I might not carry this lens every day but I do take it with me when I am traveling. The performance of this lens is really outstanding at f/8 and f/11. There are faster lenses available to cover this range, but since there would have to be at least two of them to cover the entire range, they would be almost impossible to travel with. It is also primarily a tripod lens (especially when zoomed out to 300mm), but I don’t really mind that. If Nikon is looking for suggestions, I would like to see a version of this lens with a tripod mount on the lens.
FX – Nikkor – Ai-S 18mm f/3.5
Sept. 13, 2015 – As promised I went out and did some tests today with the Nikkor 18mm lens. I have to say that I had forgotten how good these old manual lenses feel in your hand. There are some advantages to using the new AF-S lenses (auto-focus of course, but mainly on the image processing end, since there are no lens correction profiles for the older Non-CPU lenses).
FX – Noct-Nikkor – Ai-S 58mm f/1.2
This lens has legendary status for many reasons. Incredibly sharp when used at f/1.2, but then why else would you use it? There are a number of photographers (and government agencies) who use this lens for wide-field astrophotography, because of it’s ability to resolve sharp points of light with very little glare, but I have no experience with this type of photography, so can not verify that at this time.
FX – Nikkor – Ai-S 180mm f/2.8
A lens that I was in love with in the film days and I am falling in love with again.
FX – Nikkor – Ai-S 135mm f/2
Great shallow depth of field portrait lens. This not a focal length I use a lot, but if you are a portrait or wedding photographer this would be a real asset. The lens is currently in Bangkok but I will bring it back to Chiang Mai on my next trip.
FX – Nikkor – Ai-S 200mm f/2
This lens is a monster, both in weight and performance. I can’t run any tests just yet because the lens is in Bangkok (and I am in Chiang Mai right now), but I will be traveling through Bangkok fairly soon and will run some tests while I am there and then bring the lens back to Chiang Mai with me.
Nikkor DSLR lenses: previously used on my Nikon DX DSLRs
DX – Nikkor – AF-S 12-24mm f/4 G IF-ED – one of my favorite all time Nikkor lenses. I first borrowed a copy of this lens from Nikon Thailand for a long period of testing and when they finally begged me to give it back, I purchased one and used it on every DX camera I had since.
DX – Nikkor – AF-S 17-55mm f/2.8 G IF-ED – another really great lens that was a little heavy, but not as heavy as the new FX lenses that have replaced them in photographers camera bags.
DX – Nikkor – AF-S 18-55mm f/3.5-5.6 G ED VR – there is nothing wrong with these lenses, as a matter of fact they are capable of taking great images, just nothing to get excited about.
DX – Nikkor – AF-S 18-105mm f/3.5-5.6 G ED VR – a good range for a kit lens but not a very exciting lens. It does the job competently.
DX – Nikkor – AF-S 55-200mm f/4-5.6 G ED VR – this is one of the most under-rated lenses Nikon sells. Most bought by people on a budget, it is actually a very good lens for a DX shooter and extremely light, so there is never a problem taking it along.
FX – Nikkor – AF-S 50mm f/1.8 G – good lens but I can’t get excited about it.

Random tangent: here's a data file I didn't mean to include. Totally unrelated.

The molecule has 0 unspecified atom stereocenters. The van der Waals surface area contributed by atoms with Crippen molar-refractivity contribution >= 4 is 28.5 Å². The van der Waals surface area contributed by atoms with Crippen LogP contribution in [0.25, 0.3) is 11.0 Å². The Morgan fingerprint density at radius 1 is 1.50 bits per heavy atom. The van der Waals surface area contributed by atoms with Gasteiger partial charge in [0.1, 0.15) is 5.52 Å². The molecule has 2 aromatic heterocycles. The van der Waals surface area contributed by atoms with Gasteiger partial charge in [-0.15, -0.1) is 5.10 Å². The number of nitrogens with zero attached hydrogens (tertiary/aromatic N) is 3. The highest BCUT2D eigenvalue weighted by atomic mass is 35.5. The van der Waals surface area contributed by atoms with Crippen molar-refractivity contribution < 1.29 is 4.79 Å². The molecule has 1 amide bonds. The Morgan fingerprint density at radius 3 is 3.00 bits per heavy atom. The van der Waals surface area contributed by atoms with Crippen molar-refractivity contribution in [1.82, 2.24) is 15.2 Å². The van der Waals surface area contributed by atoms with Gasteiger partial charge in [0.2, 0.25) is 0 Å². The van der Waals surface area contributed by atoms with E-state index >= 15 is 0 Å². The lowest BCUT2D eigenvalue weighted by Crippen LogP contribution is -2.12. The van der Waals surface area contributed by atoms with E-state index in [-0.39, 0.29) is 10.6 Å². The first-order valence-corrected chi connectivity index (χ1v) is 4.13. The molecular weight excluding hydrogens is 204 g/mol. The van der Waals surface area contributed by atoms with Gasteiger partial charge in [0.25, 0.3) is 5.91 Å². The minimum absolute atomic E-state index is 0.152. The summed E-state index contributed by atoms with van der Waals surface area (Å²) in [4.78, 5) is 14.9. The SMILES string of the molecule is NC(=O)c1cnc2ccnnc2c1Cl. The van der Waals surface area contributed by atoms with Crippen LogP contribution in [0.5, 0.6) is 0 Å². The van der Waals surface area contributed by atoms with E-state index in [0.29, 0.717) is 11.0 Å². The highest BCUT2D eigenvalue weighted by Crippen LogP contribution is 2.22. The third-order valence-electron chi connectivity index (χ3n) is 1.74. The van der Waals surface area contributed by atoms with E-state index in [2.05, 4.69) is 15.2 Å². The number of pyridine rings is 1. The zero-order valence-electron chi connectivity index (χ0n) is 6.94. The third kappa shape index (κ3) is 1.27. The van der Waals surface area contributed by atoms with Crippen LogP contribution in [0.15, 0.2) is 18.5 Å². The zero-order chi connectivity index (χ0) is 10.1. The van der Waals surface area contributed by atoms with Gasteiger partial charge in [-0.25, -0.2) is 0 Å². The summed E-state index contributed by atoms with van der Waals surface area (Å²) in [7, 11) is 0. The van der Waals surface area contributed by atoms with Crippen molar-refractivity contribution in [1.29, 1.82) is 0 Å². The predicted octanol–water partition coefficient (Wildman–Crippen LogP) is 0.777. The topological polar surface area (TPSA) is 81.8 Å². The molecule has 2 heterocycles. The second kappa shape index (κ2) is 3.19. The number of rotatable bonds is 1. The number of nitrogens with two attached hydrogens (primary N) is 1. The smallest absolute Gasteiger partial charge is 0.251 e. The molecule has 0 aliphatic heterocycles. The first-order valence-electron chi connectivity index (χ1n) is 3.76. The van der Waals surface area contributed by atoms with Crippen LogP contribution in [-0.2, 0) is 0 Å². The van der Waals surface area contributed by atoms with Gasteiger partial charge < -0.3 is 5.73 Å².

FX – Micro-Nikkor – AF 60mm f/2.8 D – this is actually a fantastic lens, all the Micro-Nikko0rs are very versatile lenses and I like to use them for very sharp portrait work.
Nikon Coolpix compact cameras:
Aside from using Nikon DSLRs I have also used a number of Nikon Coolpix compact cameras over the years. I like to always have a camera on me (the smaller the better), my main requirement is that they have manual (and automatic) controls and are capable of shooting RAW digital images, allowing for better digital image processing.
Nikon Coolpix P330 – 12.2 megapixel, this is an ideal pocket camera for a food or travel blogger. Although I use a larger DSLR for most of my work, I have also used this camera on paid assignments. Shoots RAW image files (for Adobe Lightroom editing), has a 24mm to 120mm (equiv.) zoom, f/1.8-5.6 lens, GPS, Full HD Video.
Nikon Coolpix 8800 – 8 megapixel (2005 to 2006) – more expensive at that time than the low end DSLRs are now, it was a very good and relatively compact camera with a 10x zoom lens (the super zoom of its time).
Nikon Coolpix 990 – 3.4 megapixel (2000 to 2002) this camera and the preceding Coolpix 950 were the best compact digital cameras of their time and put Nikon back in the high end consumer camera game.
Camera Bags and accessories:
I use Think Tank bags and change bags fairly often but the two bags I use the most are the Urban Disguise 60 and the Change Up, plus an assortment of Skin bags that can attach to either a belt or to a number of the bags.
For a tripod I currently use the Velbon Sherpa 200R and still have an old Gitzo ball head and monopod, but I am now looking at the new Manfroto 190GoA4TD, it has 4 section and gone back to twist locks, it really feels good and most important it fits inside my backpack and bicycle panniers.
For a strobe I still use the Nikon Speedlight SB-800, but am also looking at buying the new small SB-500 which also has LED lights built in.
I also carry my 13-inch MacBook Pro and a large assortment of adapters (for power and external monitors) with me, but I am considering switching to a lighter weight MacBook Air system for travel. I have tried a Samsung Netbook for travel, but it did not work out for me.
My Adventure Photo Trekking Bicycle:
One of the more important pieces of equipment I own and that goes with me everywhere is my bicycle. It started out as a Specialized Crosstrail Sport when bought in late 2011 in Seattle, but quickly became a touring bike project for Cambodia and Thailand, that is still a work in progress.
The panniers I use are from Jandd Mountaineering, they are sold as Grocery Bag Panniers, but I found them to be perfect for carrying camera bags and standard student style backpacks. They also fold in when not in use but I usually leave them unfolded to encourage motor vehicles to give me a wider berth.
Anyone who wants to accompany me on one of my bicycle based photo expeditions (I basically go on one every day) can contact me at – Expeditions and Digital Imaging Workshops are sources of income for me, so there will be a fee – but it is negotiable depending on the location and specific circumstances. Currently I am based out of Chiang Mai, Thailand but travel frequently in the South East Asia region.